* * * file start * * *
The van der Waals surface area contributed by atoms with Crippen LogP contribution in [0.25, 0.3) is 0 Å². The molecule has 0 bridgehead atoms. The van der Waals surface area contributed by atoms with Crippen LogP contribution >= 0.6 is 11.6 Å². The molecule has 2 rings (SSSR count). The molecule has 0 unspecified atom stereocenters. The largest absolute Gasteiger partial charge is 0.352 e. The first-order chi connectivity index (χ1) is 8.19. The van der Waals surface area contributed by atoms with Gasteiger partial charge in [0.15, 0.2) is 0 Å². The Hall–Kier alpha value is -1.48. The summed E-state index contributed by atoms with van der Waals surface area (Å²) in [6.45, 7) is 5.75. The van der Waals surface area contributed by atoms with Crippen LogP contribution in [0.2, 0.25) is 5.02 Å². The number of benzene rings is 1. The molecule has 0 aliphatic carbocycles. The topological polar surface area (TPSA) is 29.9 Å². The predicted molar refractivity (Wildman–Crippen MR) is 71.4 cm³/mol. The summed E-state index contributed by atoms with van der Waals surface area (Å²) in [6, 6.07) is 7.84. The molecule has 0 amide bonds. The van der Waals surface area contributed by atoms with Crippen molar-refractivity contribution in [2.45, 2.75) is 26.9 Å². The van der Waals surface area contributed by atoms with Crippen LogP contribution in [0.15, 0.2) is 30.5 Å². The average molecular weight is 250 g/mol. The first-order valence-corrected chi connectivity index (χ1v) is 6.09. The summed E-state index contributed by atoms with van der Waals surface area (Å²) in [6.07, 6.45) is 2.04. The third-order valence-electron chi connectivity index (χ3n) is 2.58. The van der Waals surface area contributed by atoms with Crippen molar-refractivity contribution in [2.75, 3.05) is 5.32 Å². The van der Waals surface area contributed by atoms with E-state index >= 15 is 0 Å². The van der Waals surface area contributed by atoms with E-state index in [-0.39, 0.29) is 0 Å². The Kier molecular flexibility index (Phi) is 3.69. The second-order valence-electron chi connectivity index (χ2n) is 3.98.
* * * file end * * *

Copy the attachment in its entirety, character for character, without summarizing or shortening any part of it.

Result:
The van der Waals surface area contributed by atoms with Crippen LogP contribution in [0.25, 0.3) is 0 Å². The molecule has 0 bridgehead atoms. The van der Waals surface area contributed by atoms with Crippen LogP contribution >= 0.6 is 11.6 Å². The molecule has 2 rings (SSSR count). The molecule has 0 unspecified atom stereocenters. The largest absolute Gasteiger partial charge is 0.352 e. The first-order chi connectivity index (χ1) is 8.19. The van der Waals surface area contributed by atoms with Gasteiger partial charge in [0.15, 0.2) is 0 Å². The Hall–Kier alpha value is -1.48. The summed E-state index contributed by atoms with van der Waals surface area (Å²) in [6.45, 7) is 5.75. The van der Waals surface area contributed by atoms with Crippen LogP contribution in [0.2, 0.25) is 5.02 Å². The number of benzene rings is 1. The molecule has 0 aliphatic carbocycles. The topological polar surface area (TPSA) is 29.9 Å². The predicted molar refractivity (Wildman–Crippen MR) is 71.4 cm³/mol. The summed E-state index contributed by atoms with van der Waals surface area (Å²) in [6, 6.07) is 7.84. The molecule has 0 amide bonds. The van der Waals surface area contributed by atoms with Crippen molar-refractivity contribution in [2.45, 2.75) is 26.9 Å². The van der Waals surface area contributed by atoms with Crippen LogP contribution in [0.15, 0.2) is 30.5 Å². The average molecular weight is 250 g/mol. The first-order valence-corrected chi connectivity index (χ1v) is 6.09. The summed E-state index contributed by atoms with van der Waals surface area (Å²) in [6.07, 6.45) is 2.04. The third-order valence-electron chi connectivity index (χ3n) is 2.58. The van der Waals surface area contributed by atoms with Crippen molar-refractivity contribution in [2.75, 3.05) is 5.32 Å². The van der Waals surface area contributed by atoms with E-state index >= 15 is 0 Å². The van der Waals surface area contributed by atoms with E-state index in [-0.39, 0.29) is 0 Å². The Kier molecular flexibility index (Phi) is 3.69. The second-order valence-electron chi connectivity index (χ2n) is 3.98.